We struggle for reconciliation in many areas of our work: conservation or access, objects or ideas, traditional or avant-garde. When it comes to interpretation in art galleries, the binary position seems to be either ‘experience’ or ‘interpretation’, as though the purity of the former is tainted by the latter, as though intellectual understanding cancels out the aesthetic or emotional in the equation of art appreciation. If this were true, then art experts, having lost their innocence, would be unable to enjoy the works they curate. 

The truth is that experts don’t feel any lack in a minimalist gallery because they carry the interpretation with them in their heads. For the rest of us, context can add hugely to the pleasure of art and can reassure people who feel unsure of gallery etiquette. Understanding who made a work of art, how it was made, why and when can help us make sense of the piece and move us beyond “Do I like it or not?” I for one can still be moved and inspired by works that I studied at university.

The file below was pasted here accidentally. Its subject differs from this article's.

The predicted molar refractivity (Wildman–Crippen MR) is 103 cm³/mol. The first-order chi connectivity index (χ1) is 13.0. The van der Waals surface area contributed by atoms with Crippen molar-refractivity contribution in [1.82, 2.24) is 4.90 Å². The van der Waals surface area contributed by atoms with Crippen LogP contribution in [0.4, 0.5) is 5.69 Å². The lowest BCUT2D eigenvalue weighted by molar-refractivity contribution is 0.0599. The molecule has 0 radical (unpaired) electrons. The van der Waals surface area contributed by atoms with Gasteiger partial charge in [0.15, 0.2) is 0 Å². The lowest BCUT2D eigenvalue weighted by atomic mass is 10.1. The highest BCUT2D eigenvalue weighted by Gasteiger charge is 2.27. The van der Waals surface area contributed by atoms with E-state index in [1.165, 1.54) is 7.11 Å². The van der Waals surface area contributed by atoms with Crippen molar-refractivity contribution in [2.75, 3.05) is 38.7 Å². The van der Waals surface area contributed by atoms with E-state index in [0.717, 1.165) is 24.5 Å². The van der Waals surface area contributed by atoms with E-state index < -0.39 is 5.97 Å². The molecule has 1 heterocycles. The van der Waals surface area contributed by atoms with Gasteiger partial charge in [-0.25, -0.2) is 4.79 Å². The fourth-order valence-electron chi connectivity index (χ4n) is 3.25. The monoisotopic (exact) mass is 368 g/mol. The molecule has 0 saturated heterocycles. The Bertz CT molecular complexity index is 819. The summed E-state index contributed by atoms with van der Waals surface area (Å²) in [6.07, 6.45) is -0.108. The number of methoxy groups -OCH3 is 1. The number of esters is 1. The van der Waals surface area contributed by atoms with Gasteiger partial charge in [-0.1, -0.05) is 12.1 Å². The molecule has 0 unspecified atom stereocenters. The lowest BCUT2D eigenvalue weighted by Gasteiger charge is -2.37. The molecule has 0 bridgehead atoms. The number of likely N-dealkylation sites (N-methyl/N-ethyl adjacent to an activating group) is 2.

The first chapter of Elaine Heumann Gurian’s excellent 2007 book Civilizing the Museum is called The Importance of “And”. In the book she challenges us to welcome and balance difference rather than seeking to oppose what we perceive as the threatening other. I think it’s time we stopped wasting energy setting up false distinctions and worked together for the benefit of all our audiences. We could start by replacing “or” with ”and”.